E-Waste We follow the trail of discarded computers, TV's and fridges being shipped from Belgium to Africa. Hazardous fumes from these machines are poisoning the children who trawl through them in search of profit.
Each year 8 million containers pass through Antwerp's port. But with just 4 officers searching for toxic shipments, most illegal containers slip through. 'There must be hundreds that we can't stop in time,' tells one officer. A lot of toxic e-waste ends up in Ghana's rubbish tips, such as Agbobloshie. Here children like Kofi and Osman use stones and their bare hands to dismantle old computers. 'Our fathers and mothers aren't here. We've come here to earn money to take back to our hometown' they tell us. 'For 15 kilos, they'll give you 30,000 cedis.' 'Ghana may have signed all the international treaties banning the import of e-waste but it will decide itself when to apply them.'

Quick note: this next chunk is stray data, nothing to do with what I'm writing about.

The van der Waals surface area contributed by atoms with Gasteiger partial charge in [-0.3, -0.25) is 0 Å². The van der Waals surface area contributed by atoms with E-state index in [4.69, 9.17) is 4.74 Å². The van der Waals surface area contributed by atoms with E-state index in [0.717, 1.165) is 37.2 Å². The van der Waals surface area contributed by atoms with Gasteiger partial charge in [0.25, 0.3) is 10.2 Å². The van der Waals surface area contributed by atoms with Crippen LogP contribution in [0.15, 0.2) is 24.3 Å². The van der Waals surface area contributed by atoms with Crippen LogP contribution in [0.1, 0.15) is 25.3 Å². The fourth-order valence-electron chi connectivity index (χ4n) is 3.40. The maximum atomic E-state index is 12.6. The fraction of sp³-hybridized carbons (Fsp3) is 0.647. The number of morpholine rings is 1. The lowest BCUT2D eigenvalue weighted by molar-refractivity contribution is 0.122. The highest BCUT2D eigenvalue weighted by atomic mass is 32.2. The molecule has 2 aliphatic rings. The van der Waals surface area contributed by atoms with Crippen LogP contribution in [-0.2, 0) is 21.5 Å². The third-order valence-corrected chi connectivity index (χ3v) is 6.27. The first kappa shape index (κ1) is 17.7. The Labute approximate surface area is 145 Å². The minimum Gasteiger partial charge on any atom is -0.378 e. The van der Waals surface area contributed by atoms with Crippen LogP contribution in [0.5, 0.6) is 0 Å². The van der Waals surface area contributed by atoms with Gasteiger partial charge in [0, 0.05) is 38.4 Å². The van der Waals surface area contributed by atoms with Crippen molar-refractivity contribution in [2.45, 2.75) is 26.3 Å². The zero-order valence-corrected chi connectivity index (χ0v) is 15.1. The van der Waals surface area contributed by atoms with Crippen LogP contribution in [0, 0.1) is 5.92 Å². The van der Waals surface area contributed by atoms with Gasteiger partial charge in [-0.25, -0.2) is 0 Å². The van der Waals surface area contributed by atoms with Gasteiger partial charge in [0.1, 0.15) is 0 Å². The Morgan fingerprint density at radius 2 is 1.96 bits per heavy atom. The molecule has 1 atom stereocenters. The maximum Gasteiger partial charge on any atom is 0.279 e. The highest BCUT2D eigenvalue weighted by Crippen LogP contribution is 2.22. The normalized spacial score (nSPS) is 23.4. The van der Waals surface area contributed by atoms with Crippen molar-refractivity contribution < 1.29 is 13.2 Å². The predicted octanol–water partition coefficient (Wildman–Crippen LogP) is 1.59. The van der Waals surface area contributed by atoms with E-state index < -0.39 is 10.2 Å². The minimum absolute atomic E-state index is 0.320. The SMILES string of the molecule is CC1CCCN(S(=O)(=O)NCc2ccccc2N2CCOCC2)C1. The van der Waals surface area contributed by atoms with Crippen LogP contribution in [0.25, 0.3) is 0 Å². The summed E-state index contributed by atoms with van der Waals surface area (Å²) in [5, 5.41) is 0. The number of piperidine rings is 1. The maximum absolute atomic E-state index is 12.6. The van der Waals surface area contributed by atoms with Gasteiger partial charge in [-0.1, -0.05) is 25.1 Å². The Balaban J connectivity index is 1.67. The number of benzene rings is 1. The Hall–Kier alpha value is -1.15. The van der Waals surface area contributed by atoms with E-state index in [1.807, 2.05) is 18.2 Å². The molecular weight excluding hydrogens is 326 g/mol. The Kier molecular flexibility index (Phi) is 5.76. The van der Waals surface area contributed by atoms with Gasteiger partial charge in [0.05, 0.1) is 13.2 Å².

This site uses cookies. By continuing to use this site you are agreeing to our use of cookies. For more info see our Cookies Policy